ILLUSORY PERCEPTIONS OF REALITY

Review by Subhra Mazumdar
September 01, 2018

 

Empty Desire
Manoj Paswan
August 3-12, 2018
Triven Gallery, Triveni Kala Sangam, New Delhi

The plight of the migrant in every major metropolis has often instigated novelists and sociologists to write reams on their struggle for survival. Seldom has such a situation stirred the roots of an artistic take-off. Thus the works of artist Manoj Paswan titled ‘Empty Desire’ at the Triveni Gallery, provoked dialogue in  terms of its unique subject choice as also thematic execution. Sprawling across the compact gallery space, and in a format of large acrylic works, the artist depicted migration as ‘the desire to survive’ among its sufferers. The efficacy of the subject matter rang true because the artist is a first hand witness to this phenomena in his native state of Bihar, where the problem has been afflicting generations of families in the rural parts. Hailing from the same locale, he had moved to the Jamia Millia University for his undergraduate studies where the experiences of his early years, became the wellspring of his creativity.

Having moved to a large metropolis, his works thus became the bridge spanning the two lifestyles so that images of metropolitan architecture has impacted on his canvases in the forefront, while the blurred outlines of infants crawling along a grid-like path towards a distant goal of a mesmerizing world of city lights and opportunities, provides a connectivity between the real and the aspiration-filled angles of migrant lives. ‘Right from childhood children in our area are geared to imagine migration as their way out of poverty and misery and the lure of city as the basis of opportunities, is ingrained into the psyche,’ muses Manoj.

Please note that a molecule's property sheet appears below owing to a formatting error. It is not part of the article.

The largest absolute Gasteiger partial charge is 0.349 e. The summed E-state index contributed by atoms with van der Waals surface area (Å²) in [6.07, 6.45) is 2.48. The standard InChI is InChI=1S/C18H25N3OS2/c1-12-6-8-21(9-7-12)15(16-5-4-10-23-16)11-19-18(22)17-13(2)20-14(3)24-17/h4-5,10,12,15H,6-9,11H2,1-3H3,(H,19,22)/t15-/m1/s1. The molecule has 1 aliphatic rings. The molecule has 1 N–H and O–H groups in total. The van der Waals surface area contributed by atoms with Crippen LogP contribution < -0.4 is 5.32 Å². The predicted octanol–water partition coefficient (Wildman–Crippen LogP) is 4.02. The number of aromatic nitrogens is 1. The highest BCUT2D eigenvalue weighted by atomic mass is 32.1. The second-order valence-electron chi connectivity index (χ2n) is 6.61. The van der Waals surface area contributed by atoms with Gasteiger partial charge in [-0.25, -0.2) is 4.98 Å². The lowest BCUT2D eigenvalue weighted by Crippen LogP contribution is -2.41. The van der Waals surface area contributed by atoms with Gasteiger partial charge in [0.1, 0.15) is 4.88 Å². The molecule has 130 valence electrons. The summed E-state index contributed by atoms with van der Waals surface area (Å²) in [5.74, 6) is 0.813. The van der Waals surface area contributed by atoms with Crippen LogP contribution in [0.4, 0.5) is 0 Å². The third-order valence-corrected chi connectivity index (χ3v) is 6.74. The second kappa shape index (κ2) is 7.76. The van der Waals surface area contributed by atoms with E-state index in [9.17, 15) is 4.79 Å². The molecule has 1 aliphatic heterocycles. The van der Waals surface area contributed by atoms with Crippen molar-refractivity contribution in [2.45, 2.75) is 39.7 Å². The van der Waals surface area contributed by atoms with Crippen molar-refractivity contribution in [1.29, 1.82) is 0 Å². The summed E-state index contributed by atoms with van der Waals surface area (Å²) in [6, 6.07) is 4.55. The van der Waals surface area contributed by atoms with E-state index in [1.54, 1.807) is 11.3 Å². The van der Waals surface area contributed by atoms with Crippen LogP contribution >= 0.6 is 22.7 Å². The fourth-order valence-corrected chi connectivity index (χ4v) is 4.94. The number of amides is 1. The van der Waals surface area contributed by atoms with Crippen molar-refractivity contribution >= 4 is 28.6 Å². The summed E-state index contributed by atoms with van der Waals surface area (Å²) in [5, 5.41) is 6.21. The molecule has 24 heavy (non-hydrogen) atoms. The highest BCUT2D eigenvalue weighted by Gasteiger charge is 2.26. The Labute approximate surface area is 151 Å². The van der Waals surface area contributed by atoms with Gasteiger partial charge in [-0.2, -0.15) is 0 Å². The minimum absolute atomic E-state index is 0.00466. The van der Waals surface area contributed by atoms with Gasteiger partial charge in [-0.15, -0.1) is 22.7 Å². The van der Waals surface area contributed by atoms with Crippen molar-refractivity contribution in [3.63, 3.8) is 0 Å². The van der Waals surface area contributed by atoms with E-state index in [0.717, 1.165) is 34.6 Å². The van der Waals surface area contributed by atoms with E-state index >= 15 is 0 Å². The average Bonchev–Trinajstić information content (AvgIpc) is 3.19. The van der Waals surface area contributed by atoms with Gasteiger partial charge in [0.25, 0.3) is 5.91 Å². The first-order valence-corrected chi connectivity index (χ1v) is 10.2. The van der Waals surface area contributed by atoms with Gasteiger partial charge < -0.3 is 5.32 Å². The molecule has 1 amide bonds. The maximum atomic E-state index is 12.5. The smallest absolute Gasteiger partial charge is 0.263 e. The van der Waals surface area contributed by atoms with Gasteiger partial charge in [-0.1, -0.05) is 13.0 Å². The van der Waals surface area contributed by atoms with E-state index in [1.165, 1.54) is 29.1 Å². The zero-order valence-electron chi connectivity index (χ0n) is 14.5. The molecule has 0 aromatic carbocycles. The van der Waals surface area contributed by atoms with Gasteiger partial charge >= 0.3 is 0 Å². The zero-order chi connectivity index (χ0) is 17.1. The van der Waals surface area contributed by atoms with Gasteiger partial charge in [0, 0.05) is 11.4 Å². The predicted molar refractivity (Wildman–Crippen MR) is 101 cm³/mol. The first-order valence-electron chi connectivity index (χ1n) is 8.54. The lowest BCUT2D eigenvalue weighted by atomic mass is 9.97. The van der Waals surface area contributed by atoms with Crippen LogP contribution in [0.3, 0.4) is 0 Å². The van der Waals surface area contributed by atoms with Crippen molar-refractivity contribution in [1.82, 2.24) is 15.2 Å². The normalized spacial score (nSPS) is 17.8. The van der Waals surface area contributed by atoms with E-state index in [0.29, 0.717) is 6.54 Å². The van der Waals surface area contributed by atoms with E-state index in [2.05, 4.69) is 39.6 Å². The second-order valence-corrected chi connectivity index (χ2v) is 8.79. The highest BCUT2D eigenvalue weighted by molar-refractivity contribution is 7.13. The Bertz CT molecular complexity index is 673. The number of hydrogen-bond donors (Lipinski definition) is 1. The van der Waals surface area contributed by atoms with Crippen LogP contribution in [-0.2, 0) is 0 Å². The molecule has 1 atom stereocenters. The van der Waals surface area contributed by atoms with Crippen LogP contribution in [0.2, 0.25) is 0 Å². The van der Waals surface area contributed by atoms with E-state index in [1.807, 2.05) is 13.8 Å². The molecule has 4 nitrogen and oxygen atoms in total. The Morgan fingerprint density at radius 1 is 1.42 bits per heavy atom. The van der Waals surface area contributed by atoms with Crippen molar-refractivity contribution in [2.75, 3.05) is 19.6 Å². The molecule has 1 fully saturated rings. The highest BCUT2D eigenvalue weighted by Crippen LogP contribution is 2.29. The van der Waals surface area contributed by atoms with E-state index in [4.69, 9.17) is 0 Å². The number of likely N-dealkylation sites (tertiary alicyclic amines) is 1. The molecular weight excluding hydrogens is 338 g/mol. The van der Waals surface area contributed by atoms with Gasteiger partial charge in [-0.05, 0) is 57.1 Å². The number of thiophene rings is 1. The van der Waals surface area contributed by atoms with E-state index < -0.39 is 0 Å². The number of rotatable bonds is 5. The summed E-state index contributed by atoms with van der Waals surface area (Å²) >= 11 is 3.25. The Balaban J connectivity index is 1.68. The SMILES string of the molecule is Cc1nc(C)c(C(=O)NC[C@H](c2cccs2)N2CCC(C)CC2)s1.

These illusory perceptions of reality have found expression in a miniature format of even sized circular forms within which miniature figures are embedded. They conjure ideas of the collective thought process of the workers who find an escape route from their current circumstances behind a series of miniature ramblings contained in these circular discs. Pictorially too, these disc-like coteries format the work into a cohesive depiction. Overall the effect is one of containment, of exclusivity and even a tad tracing of loneliness,, where the artist has contained his muse, within a constrained geometric boundary.

Other symbolic choices for expressing the thought behind his artistry consist of colonies of ants, that enhance the miniature closeness of the artistic space. They become a symbol of the emotions crowding his psyche as they engross the larger object, which they surround with their numbers.

Elsewhere, the symbolic touches are of recent relevance. The hawk-eyed bird, the throne –like seat, the empty one, are indicative of the artist’s take on political commentary in the  current  context. On the other hand, a winged animal, much like the mythical Pegasus suggests the prevalence of desire in the human psyche. While these are fresh takes on conventional symbolic representation, the inclusion of an aeroplane as the symbol of higher desires has a played out stance.

The pictorial, symbolic and the colourful combine, makes for a colourful mosaic on the walls through Paswan’s gripping art and the underlying social commentary alongside.